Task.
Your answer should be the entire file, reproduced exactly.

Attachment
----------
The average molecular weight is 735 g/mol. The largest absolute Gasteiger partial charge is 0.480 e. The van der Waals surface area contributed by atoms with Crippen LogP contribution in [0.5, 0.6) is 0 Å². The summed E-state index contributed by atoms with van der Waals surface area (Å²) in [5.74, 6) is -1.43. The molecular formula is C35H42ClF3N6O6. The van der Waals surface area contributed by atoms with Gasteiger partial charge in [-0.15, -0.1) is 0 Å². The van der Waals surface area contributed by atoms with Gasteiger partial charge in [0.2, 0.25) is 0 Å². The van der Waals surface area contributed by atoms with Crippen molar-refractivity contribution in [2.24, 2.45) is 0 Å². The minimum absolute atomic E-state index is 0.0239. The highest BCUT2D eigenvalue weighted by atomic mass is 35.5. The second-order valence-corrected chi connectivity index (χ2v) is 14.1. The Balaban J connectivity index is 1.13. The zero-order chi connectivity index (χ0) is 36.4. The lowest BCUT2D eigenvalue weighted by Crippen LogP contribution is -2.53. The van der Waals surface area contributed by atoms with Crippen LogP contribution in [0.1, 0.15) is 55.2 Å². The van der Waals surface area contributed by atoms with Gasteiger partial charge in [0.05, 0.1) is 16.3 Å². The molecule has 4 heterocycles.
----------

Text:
The average molecular weight is 735 g/mol. The largest absolute Gasteiger partial charge is 0.480 e. The van der Waals surface area contributed by atoms with Crippen LogP contribution in [0.5, 0.6) is 0 Å². The summed E-state index contributed by atoms with van der Waals surface area (Å²) in [5.74, 6) is -1.43. The molecular formula is C35H42ClF3N6O6. The van der Waals surface area contributed by atoms with Gasteiger partial charge in [-0.15, -0.1) is 0 Å². The van der Waals surface area contributed by atoms with Gasteiger partial charge in [0.2, 0.25) is 0 Å². The van der Waals surface area contributed by atoms with Crippen molar-refractivity contribution in [2.24, 2.45) is 0 Å². The minimum absolute atomic E-state index is 0.0239. The highest BCUT2D eigenvalue weighted by atomic mass is 35.5. The second-order valence-corrected chi connectivity index (χ2v) is 14.1. The Balaban J connectivity index is 1.13. The zero-order chi connectivity index (χ0) is 36.4. The lowest BCUT2D eigenvalue weighted by Crippen LogP contribution is -2.53. The van der Waals surface area contributed by atoms with Crippen LogP contribution in [0.1, 0.15) is 55.2 Å². The van der Waals surface area contributed by atoms with Gasteiger partial charge in [0.05, 0.1) is 16.3 Å². The molecule has 4 heterocycles.